Cleaning the dismantled movement

Once all repairs have been done, the movement should now be cleaned. Some repairers clean before they begin work, but the amateur will have found the marks where parts were fitted a help in locating them while working on the movement. These marks are a great help in identifying the finished shape of missing parts.

To overhaul a platform, very carefully strip it down using watchmaker's screwdrivers and a pair of tweezers. Never put any pressure on any of the delicate parts or distort the hairspring. Clean the parts very carefully in hairspring degreaser and re- assemble when dry. Do not oil the hairspring or associated parts, but you may apply a very slight trace of watch oil to the pivots.

When re-assembled, the platform must tick evenly and this is effected by adjusting the position of the collet that connects the hairspring to the balance wheel.

To clean the rest of the movement, make up a solution using one of the proprietary cleaners. Remove the covers on barrels by inserting a tool into the hole provided. Often a punch mark shows the correct position of the cover in relation to the barrel. Ideally the springs should be removed for cleaning. The amateur may have difficulty in removing and replacing a spring without distortion. Seek the help of a repairer with a mainspring winder. To remove a spring from a barrel without a winder, first remove the cover and the arbor. Using a pair of strong leather gloves to protect your hands, grip the centre of the spring with long nosed pliers and pull it out enough to get a grip of - say one turn. You will now be able to unwind it bit by bit until it is all out. Avoid letting the edge of the spring touch the coils in the barrel as you turn it as the polished edge will be damaged. It will also make splinters of steel which can be dangerous. You will find the removed spring is now slightly spiral, caused by pulling it out. Mainspring winders eliminate this problem.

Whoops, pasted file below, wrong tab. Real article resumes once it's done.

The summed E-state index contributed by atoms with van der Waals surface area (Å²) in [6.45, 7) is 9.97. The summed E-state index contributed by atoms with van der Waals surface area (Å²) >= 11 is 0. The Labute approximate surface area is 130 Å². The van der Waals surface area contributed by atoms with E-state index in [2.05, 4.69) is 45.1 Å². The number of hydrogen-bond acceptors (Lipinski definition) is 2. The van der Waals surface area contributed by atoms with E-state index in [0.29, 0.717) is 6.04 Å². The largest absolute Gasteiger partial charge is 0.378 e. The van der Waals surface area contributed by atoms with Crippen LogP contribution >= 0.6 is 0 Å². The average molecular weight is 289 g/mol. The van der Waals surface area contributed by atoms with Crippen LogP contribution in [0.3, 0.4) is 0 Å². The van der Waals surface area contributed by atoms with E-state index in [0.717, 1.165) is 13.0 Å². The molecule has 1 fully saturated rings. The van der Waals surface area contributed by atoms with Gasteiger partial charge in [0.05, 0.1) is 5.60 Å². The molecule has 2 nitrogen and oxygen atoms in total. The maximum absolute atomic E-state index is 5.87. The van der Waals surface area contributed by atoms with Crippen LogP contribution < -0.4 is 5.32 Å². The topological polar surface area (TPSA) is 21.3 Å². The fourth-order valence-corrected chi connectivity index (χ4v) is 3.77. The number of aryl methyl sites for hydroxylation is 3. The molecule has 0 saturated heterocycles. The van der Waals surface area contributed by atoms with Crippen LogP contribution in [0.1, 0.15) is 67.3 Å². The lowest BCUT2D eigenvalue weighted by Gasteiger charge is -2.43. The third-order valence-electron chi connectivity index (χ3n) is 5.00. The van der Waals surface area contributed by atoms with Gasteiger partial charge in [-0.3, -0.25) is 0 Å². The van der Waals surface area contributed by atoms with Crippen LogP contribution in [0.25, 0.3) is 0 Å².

Examine the eye of the spring for fractures. A new eye can be made by softening the end of the spring in the flame of a torch and punching and filing to shape. Although this is often thought of a suitable job for the amateur, the spring has to be heated to precisely the correct temperature -too hot and the material will tear and too little will cause a subsequent fracture. Only do it if a new spring the correct length is not available. Heat until a dull red and allow to cool gently.

Experience shows that once a spring reaches the stage of fracturing, it is better to replace it. Tired or weak springs should also be replaced at this opportunity.

Avoid flat areas resting on the sides of the container. A wire sieve is useful for suspending small parts. Some can be wired together for convenience. Soak the parts until clean and rinse thoroughly in warm water. Rust can be removed from steel parts by using proprietary rust removers and/or fine emery. Dry thoroughly in warm air and prepare for re-assembly.

Many clock plates contain information inscribed by previous repairers and as this is of historical interest, mechanical buffs should not be used. A recognized method of polishing involves brushing the brass-work with a brush soaked in a shallow tray of brass polish. Rinse each piece in a bowl of paraffin or clock rinsing fluid and dry. Many repairers dry the parts in sawdust and brush them clean with a soft brush, occasionally drawn over a block of chalk. There are many different methods, many of them very old, for doing this task. Repairers have their own favourite ways of doing things and each has its pros and cons.

Repairing Your Own Clocks by Mervyn Passmore